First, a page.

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Cases of the Indian coronavirus variant have risen by 152% in the space of a week.
New figures from Public Health England (PHE) show that as of Wednesday, there were 1,313 confirmed cases involving the B.1.617.2 variant, which was first identified in India.
This is up 793 from 520 last week – demonstrating why some scientists and ministers are increasingly concerned about its spread in the UK.
PHE has said it is “actively monitoring” the impact and severity of the variant.
It comes after Boris Johnson hinted at the possibility of local lockdowns.
Speaking earlier on Thursday, the prime minister admitted he is "anxious" about the variant and said he's "ruling nothing out".
Asked if local lockdowns were possible, Johnson said: “There are a range of things we could do, we want to make sure we grip it."
Watch: PM not ruling out local lockdowns for Indian variant cases
He added: "At the moment, I can see nothing that dissuades me from thinking we will be able to go ahead on Monday [with the third easing of lockdown restrictions] and indeed on 21 June [when the government wants to drop all restrictions on social contact], but there may be things we have to do locally and we will not hesitate to do them if that is the advice we get.”
The Scientific Advisory Group for Emergencies (Sage) held a meeting to discuss the variant's spread, amid fears it could have an impact on the government’s road map out of lockdown for England.
In Bolton, which has one of the highest case rates of the variant in the country, mobile testing units have been deployed and door-to-door PCR testing has been offered to 22,000 people. A vaccine bus has been set up to increase uptake among those who are eligible.
Measures have also been brought in elsewhere, including in parts of London.
There are three variants in the UK that have been identified in India, but scientists are most worried about the B.1.617.2 one.
There is currently no solid data about the impact the variant may have on vaccines, though England’s chief medical officer Professor Chris Whitty said on Monday: “At this point in time our view is it is less likely to be able to escape vaccination than some of the other variants, particularly the South African one."
On Wednesday, the European Medicines Agency also said it was “pretty confident” that vaccines currently in use would be effective against the Indian variant – a view echoed by some British scientists.
While the total detected infections involving the variant remain relatively low, scientists are concerned at how sharply cases have risen over the last few weeks.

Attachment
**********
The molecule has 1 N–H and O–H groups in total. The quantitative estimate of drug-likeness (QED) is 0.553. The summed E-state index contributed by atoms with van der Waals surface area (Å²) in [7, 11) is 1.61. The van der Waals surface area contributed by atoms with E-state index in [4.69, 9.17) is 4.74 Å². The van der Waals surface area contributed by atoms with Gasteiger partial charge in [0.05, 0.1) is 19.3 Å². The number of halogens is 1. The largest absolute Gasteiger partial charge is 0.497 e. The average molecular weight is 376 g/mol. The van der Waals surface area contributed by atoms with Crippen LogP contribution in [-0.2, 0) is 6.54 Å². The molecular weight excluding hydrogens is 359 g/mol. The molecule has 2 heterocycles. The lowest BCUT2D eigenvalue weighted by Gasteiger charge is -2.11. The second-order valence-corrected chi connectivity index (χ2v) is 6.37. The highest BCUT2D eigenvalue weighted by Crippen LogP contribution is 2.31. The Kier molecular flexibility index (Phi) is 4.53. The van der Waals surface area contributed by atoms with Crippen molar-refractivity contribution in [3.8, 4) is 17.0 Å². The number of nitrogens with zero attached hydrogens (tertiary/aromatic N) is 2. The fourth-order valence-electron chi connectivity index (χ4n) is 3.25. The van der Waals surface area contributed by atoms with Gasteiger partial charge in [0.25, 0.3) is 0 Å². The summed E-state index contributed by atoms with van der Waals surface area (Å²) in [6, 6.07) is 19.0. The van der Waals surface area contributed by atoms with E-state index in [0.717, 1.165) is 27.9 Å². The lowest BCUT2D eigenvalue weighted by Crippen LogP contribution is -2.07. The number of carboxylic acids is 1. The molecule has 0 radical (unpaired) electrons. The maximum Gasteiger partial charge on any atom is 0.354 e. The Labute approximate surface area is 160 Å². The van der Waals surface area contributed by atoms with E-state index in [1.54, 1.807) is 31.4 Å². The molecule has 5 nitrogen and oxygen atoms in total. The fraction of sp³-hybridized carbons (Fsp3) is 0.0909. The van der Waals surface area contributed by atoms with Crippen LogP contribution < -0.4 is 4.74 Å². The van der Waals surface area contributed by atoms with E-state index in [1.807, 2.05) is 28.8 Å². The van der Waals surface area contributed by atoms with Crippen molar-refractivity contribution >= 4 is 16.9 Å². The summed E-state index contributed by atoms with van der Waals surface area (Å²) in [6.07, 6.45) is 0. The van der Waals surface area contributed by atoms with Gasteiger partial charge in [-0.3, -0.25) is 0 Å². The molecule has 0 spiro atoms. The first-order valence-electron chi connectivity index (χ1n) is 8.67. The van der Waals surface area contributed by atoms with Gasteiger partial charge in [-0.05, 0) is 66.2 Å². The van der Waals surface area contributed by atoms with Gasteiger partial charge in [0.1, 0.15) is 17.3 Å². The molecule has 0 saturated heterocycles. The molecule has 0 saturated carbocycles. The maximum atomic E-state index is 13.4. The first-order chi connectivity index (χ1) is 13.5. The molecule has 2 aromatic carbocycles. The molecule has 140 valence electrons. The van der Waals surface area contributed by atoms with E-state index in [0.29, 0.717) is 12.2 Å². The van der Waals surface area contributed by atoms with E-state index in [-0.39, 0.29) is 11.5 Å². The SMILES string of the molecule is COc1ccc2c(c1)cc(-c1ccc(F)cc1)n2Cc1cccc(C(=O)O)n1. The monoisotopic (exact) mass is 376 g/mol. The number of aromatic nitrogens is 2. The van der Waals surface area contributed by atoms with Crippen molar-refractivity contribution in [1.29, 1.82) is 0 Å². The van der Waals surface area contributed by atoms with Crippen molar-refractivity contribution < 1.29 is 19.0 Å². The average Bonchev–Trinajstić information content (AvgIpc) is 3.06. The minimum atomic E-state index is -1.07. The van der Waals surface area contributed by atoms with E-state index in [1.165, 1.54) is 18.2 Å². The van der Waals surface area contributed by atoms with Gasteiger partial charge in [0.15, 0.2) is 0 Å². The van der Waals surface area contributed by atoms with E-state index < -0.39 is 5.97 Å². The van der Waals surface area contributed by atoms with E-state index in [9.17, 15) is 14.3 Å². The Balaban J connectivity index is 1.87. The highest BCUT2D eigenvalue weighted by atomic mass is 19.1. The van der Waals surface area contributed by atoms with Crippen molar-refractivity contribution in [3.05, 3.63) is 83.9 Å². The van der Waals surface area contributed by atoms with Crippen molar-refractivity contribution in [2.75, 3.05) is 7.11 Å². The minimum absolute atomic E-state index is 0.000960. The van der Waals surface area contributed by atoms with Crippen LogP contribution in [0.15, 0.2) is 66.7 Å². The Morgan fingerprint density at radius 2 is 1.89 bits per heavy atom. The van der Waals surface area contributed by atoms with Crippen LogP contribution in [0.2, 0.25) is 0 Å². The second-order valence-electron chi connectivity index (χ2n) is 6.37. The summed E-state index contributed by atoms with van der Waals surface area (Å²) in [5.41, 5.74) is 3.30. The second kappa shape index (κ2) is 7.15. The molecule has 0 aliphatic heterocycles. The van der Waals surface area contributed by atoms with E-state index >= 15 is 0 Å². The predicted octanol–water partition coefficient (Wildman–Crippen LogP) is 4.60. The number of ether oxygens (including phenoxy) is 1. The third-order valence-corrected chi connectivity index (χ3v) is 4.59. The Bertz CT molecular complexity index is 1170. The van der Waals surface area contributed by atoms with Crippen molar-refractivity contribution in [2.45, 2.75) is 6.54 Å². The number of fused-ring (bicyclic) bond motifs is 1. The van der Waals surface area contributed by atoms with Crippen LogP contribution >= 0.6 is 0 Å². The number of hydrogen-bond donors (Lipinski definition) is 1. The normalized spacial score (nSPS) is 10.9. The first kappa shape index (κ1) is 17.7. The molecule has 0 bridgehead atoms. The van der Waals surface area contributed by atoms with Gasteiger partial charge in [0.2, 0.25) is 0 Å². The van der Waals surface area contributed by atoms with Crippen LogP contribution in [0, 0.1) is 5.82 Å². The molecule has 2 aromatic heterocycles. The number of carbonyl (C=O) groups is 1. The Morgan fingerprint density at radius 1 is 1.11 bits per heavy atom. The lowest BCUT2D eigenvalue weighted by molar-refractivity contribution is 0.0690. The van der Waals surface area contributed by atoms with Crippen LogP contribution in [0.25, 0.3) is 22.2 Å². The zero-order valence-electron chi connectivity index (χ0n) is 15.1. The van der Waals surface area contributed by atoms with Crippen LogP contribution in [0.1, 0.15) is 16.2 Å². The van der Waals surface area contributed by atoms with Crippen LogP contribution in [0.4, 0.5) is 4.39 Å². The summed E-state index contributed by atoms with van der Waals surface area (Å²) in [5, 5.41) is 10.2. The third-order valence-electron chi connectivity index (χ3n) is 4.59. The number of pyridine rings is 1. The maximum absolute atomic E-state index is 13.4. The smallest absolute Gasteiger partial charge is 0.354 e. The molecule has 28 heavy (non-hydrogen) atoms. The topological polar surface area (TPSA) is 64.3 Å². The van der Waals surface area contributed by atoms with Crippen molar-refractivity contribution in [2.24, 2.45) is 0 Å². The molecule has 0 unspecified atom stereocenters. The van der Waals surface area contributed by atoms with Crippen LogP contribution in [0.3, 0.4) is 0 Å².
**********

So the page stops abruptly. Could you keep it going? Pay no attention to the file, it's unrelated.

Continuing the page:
Prof Whitty also said it could be at least as transmissible as the Kent variant. This caused the massive spike of infections, hospital admissions and deaths in December and January – though at that point only a small number of people had been vaccinated.
However, one leading scientist insisted people "need to stop panicking about every new variant that comes along".
Prof Robert Dingwall, who is a member of the New and Emerging Respiratory Virus Threats Advisory Group (Nervtag) – a committee which advises the government on the threat posed by new respiratory viruses – told PA following the PM's comments: "B.1.617.2 seems to be slightly more transmissible and capable of outcompeting the B.1.1.7 [UK variant] or B.1.351 [South African variant] to become the dominant variant in the UK.
“The consequence of this would be a greater number of mild illnesses with little risk of a surge in hospitalisations or deaths.
“This variant seems to be better managed by the vaccines than the South African variant so... vaccinated people have only a very low risk of infection that is likely to be mild.”
Meanwhile, another expert has dismissed the idea of local lockdowns to deal with the Indian variant, pointing to the limited effectiveness of tier systems last autumn.
Prof James Naismith, from the University of Oxford, told BBC Radio 4's Today programme that it may spread “way beyond” the local areas where it has been detected.
“I think we should view it as a countrywide problem,” he said. "It will get everywhere. We keep learning this lesson, but we know that this will be the case.
“When we tried locally having different restrictions in different regions that didn’t really make any difference."
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